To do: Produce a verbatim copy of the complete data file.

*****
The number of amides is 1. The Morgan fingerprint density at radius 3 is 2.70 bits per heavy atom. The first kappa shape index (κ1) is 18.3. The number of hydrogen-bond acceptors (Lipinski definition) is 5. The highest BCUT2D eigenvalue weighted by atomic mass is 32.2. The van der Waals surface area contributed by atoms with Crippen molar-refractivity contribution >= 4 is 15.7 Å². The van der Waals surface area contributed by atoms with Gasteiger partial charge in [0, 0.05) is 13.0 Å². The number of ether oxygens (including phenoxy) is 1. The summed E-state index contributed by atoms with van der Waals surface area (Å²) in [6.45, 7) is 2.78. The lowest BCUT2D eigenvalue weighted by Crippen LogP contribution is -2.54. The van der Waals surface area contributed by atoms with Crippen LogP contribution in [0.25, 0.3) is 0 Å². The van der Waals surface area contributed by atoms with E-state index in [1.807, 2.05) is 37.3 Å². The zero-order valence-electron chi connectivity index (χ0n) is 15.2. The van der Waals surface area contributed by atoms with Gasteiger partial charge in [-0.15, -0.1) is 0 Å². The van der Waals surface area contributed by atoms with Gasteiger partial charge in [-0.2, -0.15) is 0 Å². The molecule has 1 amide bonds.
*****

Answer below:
The number of amides is 1. The Morgan fingerprint density at radius 3 is 2.70 bits per heavy atom. The first kappa shape index (κ1) is 18.3. The number of hydrogen-bond acceptors (Lipinski definition) is 5. The highest BCUT2D eigenvalue weighted by atomic mass is 32.2. The van der Waals surface area contributed by atoms with Crippen molar-refractivity contribution >= 4 is 15.7 Å². The van der Waals surface area contributed by atoms with Gasteiger partial charge in [0, 0.05) is 13.0 Å². The number of ether oxygens (including phenoxy) is 1. The summed E-state index contributed by atoms with van der Waals surface area (Å²) in [6.45, 7) is 2.78. The lowest BCUT2D eigenvalue weighted by Crippen LogP contribution is -2.54. The van der Waals surface area contributed by atoms with Crippen LogP contribution in [0.25, 0.3) is 0 Å². The van der Waals surface area contributed by atoms with E-state index in [1.807, 2.05) is 37.3 Å². The zero-order valence-electron chi connectivity index (χ0n) is 15.2. The van der Waals surface area contributed by atoms with Gasteiger partial charge in [-0.15, -0.1) is 0 Å². The van der Waals surface area contributed by atoms with Gasteiger partial charge in [-0.2, -0.15) is 0 Å². The molecule has 1 amide bonds.